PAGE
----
That tournament, the second in what came to be called the Masters, was the first of 62 that Derr covered over the next four decades.
Derr didn't have money for college, but he knew he needed more education. With the agreement of The Gazette, he asked the football coach of Belmont Abbey College if, in addition to his job at the paper, he could become sports information director in exchange for classes as a non-enrolled student. For three years, the head of the English department coached Derr.
"All the while I was flooding the area media outlets with stories about Coach Wheeler's Red Crusaders," he says. "Never did I have to sit in class. Never did I have to compete with my peers, and never did I have to worry about term papers or graduating."
In 1938, when Derr was working at The Greensboro Daily News, he became a victim of exhaustion and was ordered to rest. Pinehurst's Richard Tufts noticed his absence from the sports page and called the newspaper to suggest he be brought to the Carolina Hotel for his rehab. Tufts wouldn't let Derr return to work until he had recovered enough to play No. 2.
Derr was 25 years old in 1943 when the Army Air Corps called him to war. He and 2,000 other soldiers sailed on the USS West Point, converted from the SS America, the nation's largest and fastest luxury liner - destination unknown. Twenty-seven days later, the ship arrived in Calcutta. Within hours of their landing, Japanese planes made their one and only raid on the Indian port.
The final leg of Derr's journey took him to New Delhi,ma-India theater commander, Lt. Gen. Joseph W. Stilwell. There he wrote a sports column for the CBI Roundup, the weekly theater newspaper, and broadcast a weekly show over All-India Radio, the BBC's Far Eastern outlet for Asia. Fellow North Carolinian Buddy Lewis, a third baseman with the Washington Senators before and after the war, served as a USAAF pilot flying a C-47 transport.
"He was stationed in an airbase in southern China across very high mountains from New Delhi," Derr recalls. "He would get into his plane and fly high enough so he could receive my broadcast each week. Then he would return to base and inform his buddies just what was going on in sports back home."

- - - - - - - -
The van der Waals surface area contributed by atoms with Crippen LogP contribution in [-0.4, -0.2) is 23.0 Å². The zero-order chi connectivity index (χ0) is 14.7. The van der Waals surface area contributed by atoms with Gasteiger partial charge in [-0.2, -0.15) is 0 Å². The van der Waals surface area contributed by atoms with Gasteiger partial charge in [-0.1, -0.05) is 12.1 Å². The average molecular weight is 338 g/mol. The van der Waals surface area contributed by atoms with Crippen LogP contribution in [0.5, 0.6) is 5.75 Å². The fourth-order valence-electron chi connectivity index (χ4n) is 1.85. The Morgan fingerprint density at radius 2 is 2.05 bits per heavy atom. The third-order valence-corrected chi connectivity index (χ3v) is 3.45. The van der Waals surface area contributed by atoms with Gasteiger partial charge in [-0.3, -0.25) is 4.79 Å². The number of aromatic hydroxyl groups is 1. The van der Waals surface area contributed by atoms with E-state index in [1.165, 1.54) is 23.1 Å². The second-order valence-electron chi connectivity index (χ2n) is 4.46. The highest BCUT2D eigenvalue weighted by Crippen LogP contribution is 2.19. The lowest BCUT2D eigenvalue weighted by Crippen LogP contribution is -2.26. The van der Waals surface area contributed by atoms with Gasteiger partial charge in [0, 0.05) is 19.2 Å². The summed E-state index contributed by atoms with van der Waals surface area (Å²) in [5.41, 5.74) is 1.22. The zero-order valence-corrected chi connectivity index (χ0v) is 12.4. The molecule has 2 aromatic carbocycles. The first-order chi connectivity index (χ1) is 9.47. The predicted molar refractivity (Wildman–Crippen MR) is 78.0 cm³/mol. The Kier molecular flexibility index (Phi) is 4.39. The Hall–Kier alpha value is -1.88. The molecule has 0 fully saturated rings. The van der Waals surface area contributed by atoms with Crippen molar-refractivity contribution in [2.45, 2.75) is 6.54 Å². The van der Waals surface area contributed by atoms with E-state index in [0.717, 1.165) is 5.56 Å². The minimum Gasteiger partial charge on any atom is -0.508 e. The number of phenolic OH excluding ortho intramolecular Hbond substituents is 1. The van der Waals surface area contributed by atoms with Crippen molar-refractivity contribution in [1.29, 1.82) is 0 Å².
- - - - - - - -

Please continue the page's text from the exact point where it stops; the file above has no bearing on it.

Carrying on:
In the print shop where the CBI Roundup was published, Derr met 40-year-old Devadas Gandhi, a staff member of The Statesman, the only daily in New Delhi printed in English.
"Devadas and I became good friends and one day he asked if I would like to go with him to meet his father," says Derr. "Gandhi is a very common name in India and originally meant shopkeeper or merchant. After three weeks, I was startled to learn that the father of Devadas Gandhi was Mohandas, known affectionately as the Mahatma."
Over the next few years, Derr was welcomed under Gandhi's roof as "a friend of his son, not as an American soldier or a reporter, but as a true and trusted friend of the youngest Gandhi son."
As a morale boost to the troops who felt out of touch with their homeland, Gen. Sitwell sent Derr 16,500 miles back to the States to report the 1944 World Series.
"A wartime series wouldn't be much," Derr acknowledged, "but all around the world the American troops would be interested." Time magazine called it the "longest sports assignment in history - from New Delhi to St. Louis and return."
Because of the Time story, sportscaster Red Barber invited Derr to be interviewed on his pre-game on the Mutual network, broadcast from the press room of the St. Louis Cardinals. Two years later Barber invited the returning vet to write for his "sports magazine of the air," to be broadcast on CBS.
Thus began John Derr's long association with CBS, as did hundreds of friendships.
For information about the Meet the Author event, call The Country Bookshop at (910) 692-3211.